I have a confession to make. I occasionally fall prey to a most basic mistake: I think a tool will solve a problem before I even understand the problem. Here’s what happened this time…
Like any company, we have an intranet. Ours is a motley collection of internal websites and tools: we have a wiki, a bug tracker, documents on file shares, and a number of other services of varying importance. Finding information is hard if you don’t know where to look. So I figured the best way to solve the problem is a Google Mini.
A Google Mini is your own private google rolled into a single rack unit. It crawls your network, indexes your content (including PDF and various Microsoft formats), and comes with the familiar google search interface. It sounded like the perfect thing to solve our little problem.
So I ordered one. The device arrived less than 24 hours after the order which was impressive given that it was shipped from the UK to Finland. Setting it up was easy and everything worked as advertised.
The obvious next step was to let the bot loose to crawl our network. I could hardly wait to get all the information in our intranet at my fingertips. What could go wrong?
Lesson 1: Some services choke when crawled.
It hadn’t occurred to me that our internal web servers had never been crawled before. Oops.
Some pages would take several seconds of CPU time to generate and googlebot was pinning the CPU to 100% on these servers.
Some servers generated never-ending lists of URLs, so googlebot was constantly finding “new” pages. It quickly went over the limit of number of documents supported by the device.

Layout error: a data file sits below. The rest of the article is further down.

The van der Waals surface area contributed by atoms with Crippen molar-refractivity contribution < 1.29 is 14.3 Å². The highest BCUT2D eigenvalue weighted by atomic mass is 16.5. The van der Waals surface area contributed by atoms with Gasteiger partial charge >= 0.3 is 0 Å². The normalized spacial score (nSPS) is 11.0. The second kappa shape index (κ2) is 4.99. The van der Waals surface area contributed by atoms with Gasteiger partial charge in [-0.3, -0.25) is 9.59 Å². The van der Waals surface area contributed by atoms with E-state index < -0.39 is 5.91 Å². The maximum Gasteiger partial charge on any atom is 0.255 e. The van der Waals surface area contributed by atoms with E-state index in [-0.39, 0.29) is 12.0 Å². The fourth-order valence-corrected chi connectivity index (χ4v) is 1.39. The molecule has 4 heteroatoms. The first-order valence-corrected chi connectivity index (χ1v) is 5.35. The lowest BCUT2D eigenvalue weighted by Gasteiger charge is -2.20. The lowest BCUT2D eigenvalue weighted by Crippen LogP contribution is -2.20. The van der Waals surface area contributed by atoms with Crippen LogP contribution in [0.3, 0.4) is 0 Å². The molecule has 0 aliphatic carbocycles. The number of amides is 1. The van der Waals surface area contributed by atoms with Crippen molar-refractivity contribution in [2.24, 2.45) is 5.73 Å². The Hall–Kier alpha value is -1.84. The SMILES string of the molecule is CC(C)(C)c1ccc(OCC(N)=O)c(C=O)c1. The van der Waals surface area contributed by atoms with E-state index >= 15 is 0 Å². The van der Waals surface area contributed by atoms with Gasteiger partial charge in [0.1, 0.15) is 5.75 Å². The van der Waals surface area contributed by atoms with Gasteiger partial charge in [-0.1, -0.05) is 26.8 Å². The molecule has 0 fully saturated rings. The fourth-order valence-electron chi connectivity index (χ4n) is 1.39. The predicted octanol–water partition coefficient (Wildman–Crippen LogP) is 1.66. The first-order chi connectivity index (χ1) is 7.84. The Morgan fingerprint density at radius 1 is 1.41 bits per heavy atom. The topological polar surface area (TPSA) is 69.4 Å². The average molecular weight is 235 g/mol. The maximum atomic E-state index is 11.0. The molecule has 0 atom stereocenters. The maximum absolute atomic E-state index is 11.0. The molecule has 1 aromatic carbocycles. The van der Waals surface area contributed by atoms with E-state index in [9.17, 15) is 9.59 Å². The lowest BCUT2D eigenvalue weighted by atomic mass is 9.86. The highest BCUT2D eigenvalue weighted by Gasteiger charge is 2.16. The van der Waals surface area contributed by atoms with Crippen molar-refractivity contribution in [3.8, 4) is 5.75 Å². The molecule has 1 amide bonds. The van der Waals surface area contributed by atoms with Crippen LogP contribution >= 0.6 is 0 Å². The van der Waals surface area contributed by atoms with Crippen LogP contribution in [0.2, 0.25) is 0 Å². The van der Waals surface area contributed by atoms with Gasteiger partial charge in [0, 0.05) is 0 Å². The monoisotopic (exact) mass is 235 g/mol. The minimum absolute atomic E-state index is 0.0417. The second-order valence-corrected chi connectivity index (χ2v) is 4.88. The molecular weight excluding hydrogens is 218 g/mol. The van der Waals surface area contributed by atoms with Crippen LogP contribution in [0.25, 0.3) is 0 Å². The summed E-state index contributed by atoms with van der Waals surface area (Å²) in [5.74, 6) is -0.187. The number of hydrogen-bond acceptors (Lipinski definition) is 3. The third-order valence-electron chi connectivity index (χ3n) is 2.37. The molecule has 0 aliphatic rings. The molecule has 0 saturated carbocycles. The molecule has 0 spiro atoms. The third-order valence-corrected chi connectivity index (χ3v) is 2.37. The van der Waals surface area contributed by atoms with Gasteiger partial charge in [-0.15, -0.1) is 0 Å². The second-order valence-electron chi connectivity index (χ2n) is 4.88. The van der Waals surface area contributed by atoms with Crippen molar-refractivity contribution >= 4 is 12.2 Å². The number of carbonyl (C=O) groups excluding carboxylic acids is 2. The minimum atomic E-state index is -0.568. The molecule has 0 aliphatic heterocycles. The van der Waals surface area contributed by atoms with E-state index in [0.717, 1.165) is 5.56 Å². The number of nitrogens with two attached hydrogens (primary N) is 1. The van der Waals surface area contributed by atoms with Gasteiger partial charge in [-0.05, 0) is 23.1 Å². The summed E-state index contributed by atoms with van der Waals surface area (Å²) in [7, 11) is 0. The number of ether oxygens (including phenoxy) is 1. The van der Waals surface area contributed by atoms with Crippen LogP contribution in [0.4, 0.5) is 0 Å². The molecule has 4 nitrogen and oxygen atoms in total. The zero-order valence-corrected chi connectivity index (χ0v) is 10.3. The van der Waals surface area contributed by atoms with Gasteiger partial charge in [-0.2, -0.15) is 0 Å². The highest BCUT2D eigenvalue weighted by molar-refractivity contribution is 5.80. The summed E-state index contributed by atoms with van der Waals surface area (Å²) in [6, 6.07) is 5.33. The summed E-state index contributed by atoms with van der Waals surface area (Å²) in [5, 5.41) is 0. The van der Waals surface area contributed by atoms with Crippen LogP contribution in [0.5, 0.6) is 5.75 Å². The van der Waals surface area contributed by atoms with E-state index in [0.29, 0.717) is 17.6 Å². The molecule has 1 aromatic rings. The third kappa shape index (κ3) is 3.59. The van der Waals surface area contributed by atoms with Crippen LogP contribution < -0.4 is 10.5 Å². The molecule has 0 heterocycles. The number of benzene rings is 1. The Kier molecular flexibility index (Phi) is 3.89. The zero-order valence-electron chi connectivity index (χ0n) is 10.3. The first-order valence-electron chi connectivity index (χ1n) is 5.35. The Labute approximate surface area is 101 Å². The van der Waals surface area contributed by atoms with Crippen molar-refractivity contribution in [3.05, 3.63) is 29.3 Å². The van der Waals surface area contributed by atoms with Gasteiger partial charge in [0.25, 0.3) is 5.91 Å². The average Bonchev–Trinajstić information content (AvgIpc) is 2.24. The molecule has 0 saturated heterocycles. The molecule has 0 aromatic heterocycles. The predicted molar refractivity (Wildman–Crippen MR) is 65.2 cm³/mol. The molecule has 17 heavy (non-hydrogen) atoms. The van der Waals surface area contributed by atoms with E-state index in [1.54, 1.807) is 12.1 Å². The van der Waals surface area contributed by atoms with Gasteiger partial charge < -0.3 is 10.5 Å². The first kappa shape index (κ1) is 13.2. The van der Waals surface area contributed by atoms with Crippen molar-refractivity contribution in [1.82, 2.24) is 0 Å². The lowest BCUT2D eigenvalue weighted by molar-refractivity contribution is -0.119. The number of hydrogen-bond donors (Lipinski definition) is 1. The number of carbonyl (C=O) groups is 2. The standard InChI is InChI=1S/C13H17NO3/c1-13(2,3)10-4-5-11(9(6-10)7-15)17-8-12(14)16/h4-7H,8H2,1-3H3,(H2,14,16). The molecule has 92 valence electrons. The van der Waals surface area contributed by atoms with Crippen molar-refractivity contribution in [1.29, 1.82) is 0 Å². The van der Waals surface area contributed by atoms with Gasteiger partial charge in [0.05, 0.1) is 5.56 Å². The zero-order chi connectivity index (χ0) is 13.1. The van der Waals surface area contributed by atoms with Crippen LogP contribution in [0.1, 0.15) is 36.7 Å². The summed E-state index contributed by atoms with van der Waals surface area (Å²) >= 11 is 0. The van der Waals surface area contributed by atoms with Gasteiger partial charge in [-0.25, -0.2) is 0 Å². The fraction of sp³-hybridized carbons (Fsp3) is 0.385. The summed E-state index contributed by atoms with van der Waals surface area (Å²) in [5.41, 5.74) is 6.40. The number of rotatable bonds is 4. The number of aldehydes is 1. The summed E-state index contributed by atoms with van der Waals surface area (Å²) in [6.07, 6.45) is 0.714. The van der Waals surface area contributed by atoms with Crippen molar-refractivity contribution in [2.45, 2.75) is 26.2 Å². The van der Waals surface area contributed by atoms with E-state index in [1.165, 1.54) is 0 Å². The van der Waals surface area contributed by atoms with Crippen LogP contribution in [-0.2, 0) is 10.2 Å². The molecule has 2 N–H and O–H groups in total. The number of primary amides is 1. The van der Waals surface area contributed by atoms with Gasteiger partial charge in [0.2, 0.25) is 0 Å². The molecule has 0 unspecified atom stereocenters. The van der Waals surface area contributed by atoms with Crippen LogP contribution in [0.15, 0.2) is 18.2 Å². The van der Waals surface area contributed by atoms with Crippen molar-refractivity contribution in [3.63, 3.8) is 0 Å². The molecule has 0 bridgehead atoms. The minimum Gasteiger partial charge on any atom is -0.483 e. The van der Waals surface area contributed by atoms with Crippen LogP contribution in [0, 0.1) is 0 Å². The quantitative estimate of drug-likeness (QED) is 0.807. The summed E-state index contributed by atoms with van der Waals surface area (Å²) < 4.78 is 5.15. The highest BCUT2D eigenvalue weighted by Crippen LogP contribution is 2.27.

Most of these problems were solved by blacklisting certain URL patterns in the Google Mini configuration. Also, instead of a “crawl everything” approach, I switched to a “crawl only selected servers” approach.
Lesson 2: Some services cannot be crawled at all.
Most of our internal web services are not designed to be crawled at all. They may require logging in, for example, and Google Mini may have trouble handling that. None had a proper robots.txt and sitemap. I’m still working on getting some of that stuff indexed at all.
Lesson 3: Indexing bad content won’t improve anything.
It’s like shining a bright light on a big pile of crap. It’s still a pile of crap, but you can see it more clearly.
Our intranet is hardly built using good SEO practices, so it’s natural that googlebot has trouble figuring out what pages and keywords are important. But mostly the problem is just an abundance of obsolete and outdated content. The solution will be to to get rid of most of it.
Don’t get me wrong: our Google Mini works very well, it’s already been quite useful, and I’m quite happy with it. I can actually find stuff from our wiki now. But it won’t turn a collection of obsolete Word documents from ‘02 into useful content.